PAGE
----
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Read Tim McMahan’s blog daily at — an online music magazine that includes feature interviews, reviews and news. The focus is on the national indie music scene with a special emphasis on the best original bands in the Omaha area. Copyright © 2014 Tim McMahan. All rights reserved.


Josh Hoyer and the Shadowboxers CD release show tonight; Neutral Milk Hotel Saturday (no cameras allowed!)…

Category: Blog,Reviews — Tags: , — @ 2:13 pm March 28, 2014
Josh Hoyer and the Shadowboxers celebrate their CD release at The Hive tonight.

Josh Hoyer and the Shadowboxers celebrate their CD release at The Hive tonight.

by Tim McMahan,

I don’t write much about blues music. I leave that to the expert — B.J. Huchtemann. B.J.’s been writing about local music as long as I have, maybe longer. She, too, was part of the Omaha bullpen of Lawrence music magazine The Note way back in the early ’90s, and has had a column in The Reader that pre-dates my own. Her forte, her focus always has been the blues and I challenge anyone to find another local music journalist who has written more about the topic than B.J. So with that, I acquiesce all intelligent introspection on the new Josh Hoyer and the Shadowboxers album to her. You can find her writings every week in The Reader and online at The Reader website (Her latest is right here).

That said, I do know something about the kind of horn-powered blues that Hoyer is known for. I know my way around a saxophone. I played tenor and alto in high school jazz bands, and I’ve listened to my share of his style of R&B over the years. I’m no expert, but I know what I like and don’t like, and I most certainly like Hoyer’s new project. I liked his old project, The Son of 76 and The Watchmen, too. But to me, this new outfit is more realized, more thought-out and swings more righteously.

On his website, Hoyer says he borrows from Stax, Motown, New Orleans and San Francisco. There’s something in his vocals that remind me of Dr. John as much as Robert Cray. But from an indie perspective, I’d slide Hoyer into the same category as funk/soul maven Sharon Jones + the Dap-Kings, though Jones’/Dap-Kings’ sound is more ’60 traditional/revivalist than Hoyer’s more modern take on the genre. I say this because Jones is an accepted commodity among indie-music followers (and for good reason); Hoyer deserves the same acceptance since his music is just as dirty, just as authentic in its own way.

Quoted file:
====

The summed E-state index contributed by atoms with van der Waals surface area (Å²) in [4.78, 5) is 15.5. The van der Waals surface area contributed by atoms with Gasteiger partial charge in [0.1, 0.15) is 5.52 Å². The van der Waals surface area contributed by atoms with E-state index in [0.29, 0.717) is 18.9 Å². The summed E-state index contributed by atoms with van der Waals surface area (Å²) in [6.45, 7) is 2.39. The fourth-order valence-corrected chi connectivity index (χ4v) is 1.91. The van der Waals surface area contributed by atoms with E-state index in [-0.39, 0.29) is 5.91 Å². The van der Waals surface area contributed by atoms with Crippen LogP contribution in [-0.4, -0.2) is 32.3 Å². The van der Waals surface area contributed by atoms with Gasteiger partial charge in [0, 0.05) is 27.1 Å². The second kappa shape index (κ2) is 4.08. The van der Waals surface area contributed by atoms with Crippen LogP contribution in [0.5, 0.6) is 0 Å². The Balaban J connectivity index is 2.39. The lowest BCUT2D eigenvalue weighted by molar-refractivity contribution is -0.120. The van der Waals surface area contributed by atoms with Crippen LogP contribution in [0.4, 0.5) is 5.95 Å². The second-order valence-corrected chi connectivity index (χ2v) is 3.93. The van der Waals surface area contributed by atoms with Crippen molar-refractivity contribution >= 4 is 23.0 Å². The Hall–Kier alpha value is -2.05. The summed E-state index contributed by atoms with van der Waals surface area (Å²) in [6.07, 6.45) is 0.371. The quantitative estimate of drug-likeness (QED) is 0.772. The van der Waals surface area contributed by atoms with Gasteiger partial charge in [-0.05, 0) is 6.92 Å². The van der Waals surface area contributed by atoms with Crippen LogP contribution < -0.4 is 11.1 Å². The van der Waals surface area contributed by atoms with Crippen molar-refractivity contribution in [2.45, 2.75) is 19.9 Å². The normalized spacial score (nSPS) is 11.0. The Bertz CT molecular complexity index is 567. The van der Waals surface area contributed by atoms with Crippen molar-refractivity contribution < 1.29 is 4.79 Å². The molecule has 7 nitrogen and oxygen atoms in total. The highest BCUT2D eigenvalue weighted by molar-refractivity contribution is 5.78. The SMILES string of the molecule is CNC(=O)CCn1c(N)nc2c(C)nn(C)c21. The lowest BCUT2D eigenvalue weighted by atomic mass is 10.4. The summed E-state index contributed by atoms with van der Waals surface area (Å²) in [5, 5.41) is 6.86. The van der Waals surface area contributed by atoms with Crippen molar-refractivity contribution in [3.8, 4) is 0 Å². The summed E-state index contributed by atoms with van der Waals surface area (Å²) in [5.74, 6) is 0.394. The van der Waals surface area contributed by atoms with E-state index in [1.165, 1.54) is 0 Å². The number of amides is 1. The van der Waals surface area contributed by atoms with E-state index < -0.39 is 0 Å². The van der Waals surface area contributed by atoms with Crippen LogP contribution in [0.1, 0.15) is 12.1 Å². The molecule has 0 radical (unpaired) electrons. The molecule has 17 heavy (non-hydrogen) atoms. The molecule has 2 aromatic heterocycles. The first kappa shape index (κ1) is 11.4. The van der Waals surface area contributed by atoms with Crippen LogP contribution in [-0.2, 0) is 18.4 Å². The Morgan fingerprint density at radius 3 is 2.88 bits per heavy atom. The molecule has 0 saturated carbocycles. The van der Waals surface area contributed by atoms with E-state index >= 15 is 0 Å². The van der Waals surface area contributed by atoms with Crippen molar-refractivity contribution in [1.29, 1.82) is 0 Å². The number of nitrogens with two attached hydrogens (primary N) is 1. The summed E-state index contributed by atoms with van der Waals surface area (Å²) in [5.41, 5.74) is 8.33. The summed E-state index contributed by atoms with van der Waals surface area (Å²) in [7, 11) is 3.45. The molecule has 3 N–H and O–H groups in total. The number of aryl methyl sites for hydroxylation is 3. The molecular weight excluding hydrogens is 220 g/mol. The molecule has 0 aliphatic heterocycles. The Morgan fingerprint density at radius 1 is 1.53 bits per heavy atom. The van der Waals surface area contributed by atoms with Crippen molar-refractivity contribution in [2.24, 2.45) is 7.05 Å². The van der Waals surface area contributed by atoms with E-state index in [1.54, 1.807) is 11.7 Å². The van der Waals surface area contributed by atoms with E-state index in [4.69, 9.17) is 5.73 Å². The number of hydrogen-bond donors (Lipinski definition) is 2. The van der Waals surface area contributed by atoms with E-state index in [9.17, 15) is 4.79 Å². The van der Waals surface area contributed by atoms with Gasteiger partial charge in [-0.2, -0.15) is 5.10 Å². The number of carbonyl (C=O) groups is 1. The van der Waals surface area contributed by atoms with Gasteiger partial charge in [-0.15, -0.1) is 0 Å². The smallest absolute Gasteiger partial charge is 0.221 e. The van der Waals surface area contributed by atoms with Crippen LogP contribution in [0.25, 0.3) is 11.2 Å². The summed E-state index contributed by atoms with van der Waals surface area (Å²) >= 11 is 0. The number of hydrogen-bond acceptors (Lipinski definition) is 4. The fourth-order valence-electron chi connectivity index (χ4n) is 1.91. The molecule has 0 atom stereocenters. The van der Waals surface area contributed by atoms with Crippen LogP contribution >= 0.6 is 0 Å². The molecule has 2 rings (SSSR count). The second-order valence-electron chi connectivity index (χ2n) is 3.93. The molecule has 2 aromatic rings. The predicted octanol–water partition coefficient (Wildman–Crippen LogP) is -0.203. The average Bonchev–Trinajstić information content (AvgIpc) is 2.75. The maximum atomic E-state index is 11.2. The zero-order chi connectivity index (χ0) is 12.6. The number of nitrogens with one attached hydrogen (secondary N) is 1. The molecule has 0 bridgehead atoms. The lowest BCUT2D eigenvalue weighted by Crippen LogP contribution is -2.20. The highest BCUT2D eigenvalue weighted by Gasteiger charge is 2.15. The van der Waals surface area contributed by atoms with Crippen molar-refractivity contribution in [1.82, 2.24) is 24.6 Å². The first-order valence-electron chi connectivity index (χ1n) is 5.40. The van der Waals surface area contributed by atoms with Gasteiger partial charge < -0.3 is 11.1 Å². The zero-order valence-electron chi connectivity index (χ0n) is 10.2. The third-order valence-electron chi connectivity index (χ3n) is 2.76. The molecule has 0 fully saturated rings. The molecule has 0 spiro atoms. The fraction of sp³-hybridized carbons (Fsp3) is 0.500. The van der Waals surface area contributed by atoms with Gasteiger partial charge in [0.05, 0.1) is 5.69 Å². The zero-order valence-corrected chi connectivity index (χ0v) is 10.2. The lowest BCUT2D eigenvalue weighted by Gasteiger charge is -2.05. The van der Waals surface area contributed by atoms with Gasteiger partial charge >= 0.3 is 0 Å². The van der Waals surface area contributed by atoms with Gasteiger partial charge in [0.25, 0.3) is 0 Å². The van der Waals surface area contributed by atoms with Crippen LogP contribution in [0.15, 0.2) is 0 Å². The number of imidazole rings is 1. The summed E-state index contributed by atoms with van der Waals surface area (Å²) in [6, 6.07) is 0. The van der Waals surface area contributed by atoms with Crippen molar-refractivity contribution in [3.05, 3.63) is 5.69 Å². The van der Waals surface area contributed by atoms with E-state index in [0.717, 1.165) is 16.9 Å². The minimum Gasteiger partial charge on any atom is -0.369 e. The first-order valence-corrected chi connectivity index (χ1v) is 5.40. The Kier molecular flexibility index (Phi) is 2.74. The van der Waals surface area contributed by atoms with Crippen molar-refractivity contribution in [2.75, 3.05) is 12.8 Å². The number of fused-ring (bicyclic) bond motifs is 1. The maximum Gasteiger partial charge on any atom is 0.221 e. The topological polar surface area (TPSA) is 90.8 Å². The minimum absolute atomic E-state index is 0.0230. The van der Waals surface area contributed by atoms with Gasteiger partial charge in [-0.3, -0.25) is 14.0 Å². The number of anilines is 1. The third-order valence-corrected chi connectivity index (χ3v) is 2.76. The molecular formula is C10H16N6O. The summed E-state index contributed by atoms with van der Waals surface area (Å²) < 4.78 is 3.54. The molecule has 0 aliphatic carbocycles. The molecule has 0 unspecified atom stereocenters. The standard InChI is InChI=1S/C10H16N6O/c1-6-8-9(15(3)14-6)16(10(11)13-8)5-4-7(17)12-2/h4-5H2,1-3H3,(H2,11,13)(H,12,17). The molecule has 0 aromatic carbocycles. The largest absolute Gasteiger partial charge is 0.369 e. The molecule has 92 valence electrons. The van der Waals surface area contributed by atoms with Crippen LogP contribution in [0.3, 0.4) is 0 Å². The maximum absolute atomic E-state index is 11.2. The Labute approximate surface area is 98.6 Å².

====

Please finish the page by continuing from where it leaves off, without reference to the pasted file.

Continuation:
It’s one of those records you can put on while you do your thing. It pushes you along, it gives you whatever you need to get by, if only for the afternoon, or the night, with as much attitude as you’ll need. Always gutsy, usually free-wheeling, and above all, never corny (and when it comes to modern blues, that’s key). Don’t over-think it, just enjoy it. You want more detail? Ask B.J. or even better, check out the album yourself.

So I say all this because Hoyer and the Shadowboxers are celebrating the release of their debut album tonight at The Hive, a new rock club and art gallery at 1207 Harney St. The club is known as a sort of 311 tribute bar (hence the name). I’ve yet to step foot inside, but have heard good things about their space and sound. $5, 10 p.m.

Also tonight, London acoustic balladeer Bear’s Den plays at The Waiting Room with Landon Hedges (Little Brazil). $12, 9 p.m.

Meanwhile, See Through Dresses headlines a show down at Slowdown Jr. with Dan Mariska And The Boys Choir, and The Boy & His Wolves. $7, 9 p.m.

Over at The Sydney there’s a going away party for Tom and Lindsay Barrett which will feature a performance by Tom’s new project, Xendless, which consists of Barrett (DJ- keys loops), Chad Gregerson (drummer of Dead wave) keys loops and Erin Eckerman (vocals). Huge Fucking Waves also is on the bill. Starts at 9.

Meanwhile, at fabulous O’Leaver’s it’s Des Moines band The River Monks with Kaloko and Brad Hoshaw. $5, 9:30 p.m.

And finally tonight at Sweatshop gallery it’s the JT Bonafide T-Shirt Art show with performances by The Filter Kings and The Lupines. It’s free and starts at 8.

Tomorrow night (Saturday) it’s the long-awaited Neutral Milk Hotel show at Sokol Auditorium. This one has been sold out forever. Opening is ’90s indie legends Elf Power. A note for the lucky ones who got tickets: According to the One Percent website, no photography or video recording of any kind is allowed, and that includes cell phones! Start time is 8 p.m.

Also Saturday night, Matt Whipkey and his band play at The Hive. $5, 9 p.m.

Did I forget anything? Put it in the comments section. Have a grand weekend…